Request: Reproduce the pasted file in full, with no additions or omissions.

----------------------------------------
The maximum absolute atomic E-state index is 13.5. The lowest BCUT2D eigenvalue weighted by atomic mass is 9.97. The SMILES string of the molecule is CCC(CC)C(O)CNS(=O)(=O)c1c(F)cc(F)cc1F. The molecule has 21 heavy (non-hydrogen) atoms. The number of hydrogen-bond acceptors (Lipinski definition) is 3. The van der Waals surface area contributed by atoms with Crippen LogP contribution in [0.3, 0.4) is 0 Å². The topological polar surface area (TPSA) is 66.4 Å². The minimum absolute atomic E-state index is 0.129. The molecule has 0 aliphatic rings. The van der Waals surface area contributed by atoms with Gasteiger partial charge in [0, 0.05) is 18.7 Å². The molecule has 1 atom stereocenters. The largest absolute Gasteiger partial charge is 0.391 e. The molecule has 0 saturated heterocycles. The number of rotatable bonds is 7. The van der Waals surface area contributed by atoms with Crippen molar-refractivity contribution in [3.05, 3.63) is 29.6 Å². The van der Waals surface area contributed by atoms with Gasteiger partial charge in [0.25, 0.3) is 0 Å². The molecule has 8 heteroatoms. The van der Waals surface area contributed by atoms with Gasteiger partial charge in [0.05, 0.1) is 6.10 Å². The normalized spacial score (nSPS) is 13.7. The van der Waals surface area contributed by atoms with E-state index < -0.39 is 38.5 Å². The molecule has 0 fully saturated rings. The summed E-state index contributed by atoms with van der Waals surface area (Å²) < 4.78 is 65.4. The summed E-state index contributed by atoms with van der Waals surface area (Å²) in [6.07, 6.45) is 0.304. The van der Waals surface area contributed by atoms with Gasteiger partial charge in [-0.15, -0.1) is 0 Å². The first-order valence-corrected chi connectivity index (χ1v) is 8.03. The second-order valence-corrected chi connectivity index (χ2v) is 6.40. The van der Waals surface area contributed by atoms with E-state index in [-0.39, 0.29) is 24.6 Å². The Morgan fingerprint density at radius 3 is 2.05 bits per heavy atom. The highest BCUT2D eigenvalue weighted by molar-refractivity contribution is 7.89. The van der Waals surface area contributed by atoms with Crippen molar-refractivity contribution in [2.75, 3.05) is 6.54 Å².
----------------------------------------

The maximum absolute atomic E-state index is 13.5. The lowest BCUT2D eigenvalue weighted by atomic mass is 9.97. The SMILES string of the molecule is CCC(CC)C(O)CNS(=O)(=O)c1c(F)cc(F)cc1F. The molecule has 21 heavy (non-hydrogen) atoms. The number of hydrogen-bond acceptors (Lipinski definition) is 3. The van der Waals surface area contributed by atoms with Crippen LogP contribution in [0.3, 0.4) is 0 Å². The topological polar surface area (TPSA) is 66.4 Å². The minimum absolute atomic E-state index is 0.129. The molecule has 0 aliphatic rings. The van der Waals surface area contributed by atoms with Gasteiger partial charge in [0, 0.05) is 18.7 Å². The molecule has 1 atom stereocenters. The largest absolute Gasteiger partial charge is 0.391 e. The molecule has 0 saturated heterocycles. The number of rotatable bonds is 7. The van der Waals surface area contributed by atoms with Crippen molar-refractivity contribution in [3.05, 3.63) is 29.6 Å². The van der Waals surface area contributed by atoms with Gasteiger partial charge in [0.25, 0.3) is 0 Å². The molecule has 8 heteroatoms. The van der Waals surface area contributed by atoms with Gasteiger partial charge in [0.05, 0.1) is 6.10 Å². The normalized spacial score (nSPS) is 13.7. The van der Waals surface area contributed by atoms with E-state index < -0.39 is 38.5 Å². The molecule has 0 fully saturated rings. The summed E-state index contributed by atoms with van der Waals surface area (Å²) < 4.78 is 65.4. The summed E-state index contributed by atoms with van der Waals surface area (Å²) in [6.07, 6.45) is 0.304. The van der Waals surface area contributed by atoms with Gasteiger partial charge in [-0.15, -0.1) is 0 Å². The first-order valence-corrected chi connectivity index (χ1v) is 8.03. The second-order valence-corrected chi connectivity index (χ2v) is 6.40. The van der Waals surface area contributed by atoms with E-state index in [-0.39, 0.29) is 24.6 Å². The Morgan fingerprint density at radius 3 is 2.05 bits per heavy atom. The highest BCUT2D eigenvalue weighted by molar-refractivity contribution is 7.89. The van der Waals surface area contributed by atoms with Crippen molar-refractivity contribution in [2.75, 3.05) is 6.54 Å².